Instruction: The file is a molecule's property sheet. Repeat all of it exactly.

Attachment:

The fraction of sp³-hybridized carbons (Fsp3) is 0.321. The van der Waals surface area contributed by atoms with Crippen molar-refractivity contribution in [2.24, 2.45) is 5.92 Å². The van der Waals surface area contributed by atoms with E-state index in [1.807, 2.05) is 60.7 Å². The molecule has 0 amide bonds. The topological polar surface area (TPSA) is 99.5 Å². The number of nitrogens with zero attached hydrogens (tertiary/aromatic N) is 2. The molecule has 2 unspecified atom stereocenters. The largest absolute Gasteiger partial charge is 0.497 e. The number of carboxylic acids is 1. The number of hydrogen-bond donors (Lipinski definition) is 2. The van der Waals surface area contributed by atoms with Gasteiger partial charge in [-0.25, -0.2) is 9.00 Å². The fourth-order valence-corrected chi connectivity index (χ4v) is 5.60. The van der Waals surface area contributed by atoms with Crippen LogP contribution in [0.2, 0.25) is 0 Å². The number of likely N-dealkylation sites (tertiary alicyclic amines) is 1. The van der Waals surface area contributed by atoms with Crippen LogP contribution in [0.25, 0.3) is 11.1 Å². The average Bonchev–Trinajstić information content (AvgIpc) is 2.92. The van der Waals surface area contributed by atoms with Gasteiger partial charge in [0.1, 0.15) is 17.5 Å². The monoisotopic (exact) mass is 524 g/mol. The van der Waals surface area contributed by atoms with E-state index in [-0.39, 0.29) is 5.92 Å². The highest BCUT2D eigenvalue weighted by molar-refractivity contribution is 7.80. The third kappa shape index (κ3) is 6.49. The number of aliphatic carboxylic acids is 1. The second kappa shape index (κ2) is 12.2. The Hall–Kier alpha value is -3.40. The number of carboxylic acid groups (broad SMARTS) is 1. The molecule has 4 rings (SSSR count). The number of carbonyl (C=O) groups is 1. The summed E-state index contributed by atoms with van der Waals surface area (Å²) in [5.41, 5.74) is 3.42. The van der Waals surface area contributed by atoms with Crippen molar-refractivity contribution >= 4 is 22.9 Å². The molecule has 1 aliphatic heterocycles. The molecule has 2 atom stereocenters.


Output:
The fraction of sp³-hybridized carbons (Fsp3) is 0.321. The van der Waals surface area contributed by atoms with Crippen molar-refractivity contribution in [2.24, 2.45) is 5.92 Å². The van der Waals surface area contributed by atoms with E-state index in [1.807, 2.05) is 60.7 Å². The molecule has 0 amide bonds. The topological polar surface area (TPSA) is 99.5 Å². The number of nitrogens with zero attached hydrogens (tertiary/aromatic N) is 2. The molecule has 2 unspecified atom stereocenters. The largest absolute Gasteiger partial charge is 0.497 e. The number of carboxylic acids is 1. The number of hydrogen-bond donors (Lipinski definition) is 2. The van der Waals surface area contributed by atoms with Gasteiger partial charge in [-0.25, -0.2) is 9.00 Å². The fourth-order valence-corrected chi connectivity index (χ4v) is 5.60. The van der Waals surface area contributed by atoms with Crippen LogP contribution in [0.2, 0.25) is 0 Å². The number of likely N-dealkylation sites (tertiary alicyclic amines) is 1. The van der Waals surface area contributed by atoms with Crippen LogP contribution in [0.25, 0.3) is 11.1 Å². The average Bonchev–Trinajstić information content (AvgIpc) is 2.92. The van der Waals surface area contributed by atoms with Gasteiger partial charge in [0.1, 0.15) is 17.5 Å². The monoisotopic (exact) mass is 524 g/mol. The van der Waals surface area contributed by atoms with E-state index in [-0.39, 0.29) is 5.92 Å². The highest BCUT2D eigenvalue weighted by molar-refractivity contribution is 7.80. The third kappa shape index (κ3) is 6.49. The number of aliphatic carboxylic acids is 1. The second kappa shape index (κ2) is 12.2. The Hall–Kier alpha value is -3.40. The number of carboxylic acid groups (broad SMARTS) is 1. The molecule has 4 rings (SSSR count). The number of carbonyl (C=O) groups is 1. The summed E-state index contributed by atoms with van der Waals surface area (Å²) in [5.41, 5.74) is 3.42. The van der Waals surface area contributed by atoms with Crippen molar-refractivity contribution >= 4 is 22.9 Å². The molecule has 1 aliphatic heterocycles. The molecule has 2 atom stereocenters.